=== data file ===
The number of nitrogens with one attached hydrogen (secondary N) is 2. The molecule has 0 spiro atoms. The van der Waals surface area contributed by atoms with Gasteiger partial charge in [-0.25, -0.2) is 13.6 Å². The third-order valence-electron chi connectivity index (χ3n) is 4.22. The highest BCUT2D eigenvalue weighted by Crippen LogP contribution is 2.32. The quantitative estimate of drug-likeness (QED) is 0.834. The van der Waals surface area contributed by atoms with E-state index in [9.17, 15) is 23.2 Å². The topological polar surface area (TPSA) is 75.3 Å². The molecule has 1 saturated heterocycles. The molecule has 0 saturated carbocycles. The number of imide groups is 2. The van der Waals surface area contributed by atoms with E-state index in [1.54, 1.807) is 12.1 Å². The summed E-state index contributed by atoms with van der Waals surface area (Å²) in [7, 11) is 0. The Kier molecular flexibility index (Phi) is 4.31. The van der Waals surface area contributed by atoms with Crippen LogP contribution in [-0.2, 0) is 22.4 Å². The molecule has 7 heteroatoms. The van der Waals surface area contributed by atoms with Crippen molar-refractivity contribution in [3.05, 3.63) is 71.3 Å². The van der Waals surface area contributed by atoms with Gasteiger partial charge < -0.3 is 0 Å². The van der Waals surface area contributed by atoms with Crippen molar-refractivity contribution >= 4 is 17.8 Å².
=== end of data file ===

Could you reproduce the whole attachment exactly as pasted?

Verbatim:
The number of nitrogens with one attached hydrogen (secondary N) is 2. The molecule has 0 spiro atoms. The van der Waals surface area contributed by atoms with Gasteiger partial charge in [-0.25, -0.2) is 13.6 Å². The third-order valence-electron chi connectivity index (χ3n) is 4.22. The highest BCUT2D eigenvalue weighted by Crippen LogP contribution is 2.32. The quantitative estimate of drug-likeness (QED) is 0.834. The van der Waals surface area contributed by atoms with E-state index in [9.17, 15) is 23.2 Å². The topological polar surface area (TPSA) is 75.3 Å². The molecule has 1 saturated heterocycles. The molecule has 0 saturated carbocycles. The number of imide groups is 2. The van der Waals surface area contributed by atoms with E-state index in [1.54, 1.807) is 12.1 Å². The summed E-state index contributed by atoms with van der Waals surface area (Å²) in [7, 11) is 0. The Kier molecular flexibility index (Phi) is 4.31. The van der Waals surface area contributed by atoms with Crippen LogP contribution in [-0.2, 0) is 22.4 Å². The molecule has 7 heteroatoms. The van der Waals surface area contributed by atoms with Crippen molar-refractivity contribution in [3.05, 3.63) is 71.3 Å². The van der Waals surface area contributed by atoms with Gasteiger partial charge < -0.3 is 0 Å². The van der Waals surface area contributed by atoms with Crippen molar-refractivity contribution >= 4 is 17.8 Å².